Saturday, October 3, 2020
Territorial and political tensions over Nagorno-Karabakh have marked the relationship between Armenia and Azerbaijan for over three decades. Fragile cease-fire agreement ended the full-scale war in 1994, after nearly 30,000 people were killed on both sides. Since then, it has been simmering as a low-intensity armed conflict, with significant clashes in April 2016 and July 2020. This current escalation has all the signs of a regional spill-over, capable of pulling in bigger players. Already significant has been Turkey's pronounced political and military support of Azerbaijan - a new development in the dynamics of this conflict. Please join us for a panel discussion that places the current violence in its historical context and analyzes regional implications.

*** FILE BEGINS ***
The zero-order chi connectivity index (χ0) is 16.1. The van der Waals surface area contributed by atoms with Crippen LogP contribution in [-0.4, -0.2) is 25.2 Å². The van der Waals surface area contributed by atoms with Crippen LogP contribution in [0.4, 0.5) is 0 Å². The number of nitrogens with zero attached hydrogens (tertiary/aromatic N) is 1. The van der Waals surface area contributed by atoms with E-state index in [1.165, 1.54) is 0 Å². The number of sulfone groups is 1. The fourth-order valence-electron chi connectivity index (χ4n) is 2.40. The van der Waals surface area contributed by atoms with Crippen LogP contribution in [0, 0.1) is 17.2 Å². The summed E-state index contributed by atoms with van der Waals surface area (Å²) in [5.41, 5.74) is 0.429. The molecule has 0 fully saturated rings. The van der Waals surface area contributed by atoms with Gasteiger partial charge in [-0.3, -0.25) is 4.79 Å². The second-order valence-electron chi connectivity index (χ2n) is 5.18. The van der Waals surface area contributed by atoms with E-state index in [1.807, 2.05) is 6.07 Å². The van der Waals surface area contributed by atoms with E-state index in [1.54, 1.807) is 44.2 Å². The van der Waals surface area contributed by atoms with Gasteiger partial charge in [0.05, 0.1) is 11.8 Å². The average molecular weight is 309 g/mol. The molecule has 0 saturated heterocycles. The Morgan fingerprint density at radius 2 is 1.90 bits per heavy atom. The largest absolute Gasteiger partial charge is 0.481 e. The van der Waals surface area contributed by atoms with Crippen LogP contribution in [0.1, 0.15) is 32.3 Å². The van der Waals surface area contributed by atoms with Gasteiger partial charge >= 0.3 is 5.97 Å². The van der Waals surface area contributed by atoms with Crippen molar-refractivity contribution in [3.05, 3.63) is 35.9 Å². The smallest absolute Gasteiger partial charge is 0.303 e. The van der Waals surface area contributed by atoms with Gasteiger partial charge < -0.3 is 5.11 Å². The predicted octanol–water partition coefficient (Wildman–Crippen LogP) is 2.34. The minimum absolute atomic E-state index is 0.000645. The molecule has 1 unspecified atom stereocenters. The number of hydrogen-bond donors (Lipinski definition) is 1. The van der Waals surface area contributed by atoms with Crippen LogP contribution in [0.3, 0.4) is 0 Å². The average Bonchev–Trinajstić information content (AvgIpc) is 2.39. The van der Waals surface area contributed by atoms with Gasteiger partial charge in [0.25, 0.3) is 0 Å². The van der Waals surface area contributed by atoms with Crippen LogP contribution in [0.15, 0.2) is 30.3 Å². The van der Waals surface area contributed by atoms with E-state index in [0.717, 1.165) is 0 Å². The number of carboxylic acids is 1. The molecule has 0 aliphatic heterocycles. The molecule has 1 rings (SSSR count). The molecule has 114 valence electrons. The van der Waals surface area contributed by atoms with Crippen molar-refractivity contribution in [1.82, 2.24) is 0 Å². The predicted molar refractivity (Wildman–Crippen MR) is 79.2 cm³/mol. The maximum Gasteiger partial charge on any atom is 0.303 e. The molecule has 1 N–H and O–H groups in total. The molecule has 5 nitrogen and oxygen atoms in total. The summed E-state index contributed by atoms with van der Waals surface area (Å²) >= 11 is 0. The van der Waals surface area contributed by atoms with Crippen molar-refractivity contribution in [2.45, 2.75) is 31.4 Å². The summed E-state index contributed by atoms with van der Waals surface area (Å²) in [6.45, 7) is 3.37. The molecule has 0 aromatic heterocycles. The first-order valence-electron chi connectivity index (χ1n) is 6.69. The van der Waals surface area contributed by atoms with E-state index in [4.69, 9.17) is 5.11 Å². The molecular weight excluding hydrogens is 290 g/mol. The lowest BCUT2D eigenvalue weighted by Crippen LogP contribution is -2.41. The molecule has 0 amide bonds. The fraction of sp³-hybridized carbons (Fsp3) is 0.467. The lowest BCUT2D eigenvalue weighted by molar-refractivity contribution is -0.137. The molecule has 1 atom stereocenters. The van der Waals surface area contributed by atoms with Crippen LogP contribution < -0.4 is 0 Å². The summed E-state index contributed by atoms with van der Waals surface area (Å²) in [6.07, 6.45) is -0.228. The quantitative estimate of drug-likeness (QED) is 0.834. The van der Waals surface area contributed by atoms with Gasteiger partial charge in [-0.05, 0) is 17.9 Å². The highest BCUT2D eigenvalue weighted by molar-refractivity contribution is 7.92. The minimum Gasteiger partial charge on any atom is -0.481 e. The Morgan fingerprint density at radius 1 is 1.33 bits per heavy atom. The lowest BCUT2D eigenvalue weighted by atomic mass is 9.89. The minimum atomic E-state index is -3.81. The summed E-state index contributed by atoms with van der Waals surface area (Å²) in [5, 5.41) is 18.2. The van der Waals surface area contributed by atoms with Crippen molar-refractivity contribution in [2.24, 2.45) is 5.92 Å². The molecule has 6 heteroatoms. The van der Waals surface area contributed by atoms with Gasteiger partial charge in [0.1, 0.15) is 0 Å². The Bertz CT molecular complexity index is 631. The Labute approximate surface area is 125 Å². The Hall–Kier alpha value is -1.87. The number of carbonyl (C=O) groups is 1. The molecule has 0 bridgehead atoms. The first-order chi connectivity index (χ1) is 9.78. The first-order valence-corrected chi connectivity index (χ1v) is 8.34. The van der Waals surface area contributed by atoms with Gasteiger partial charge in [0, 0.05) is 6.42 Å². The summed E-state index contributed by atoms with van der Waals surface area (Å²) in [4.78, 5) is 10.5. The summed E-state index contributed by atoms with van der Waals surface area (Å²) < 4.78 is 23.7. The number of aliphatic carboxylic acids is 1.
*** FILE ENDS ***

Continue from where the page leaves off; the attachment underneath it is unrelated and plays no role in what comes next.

Laurence Broers, Associate Fellow at Chatham House and Program Director of Conciliation Resources
Gerard Libaridian (Emeritus), former senior advisor to the first President of the Republic of Armenia
Anna Ohanyan, Richard B. Finnegan Distinguished Professor of Political Science and International Relations, Stonehill College
Discussant: Ronald Grigor Suny, William H. Sewell Jr. Distinguished University Professor of History, U-M.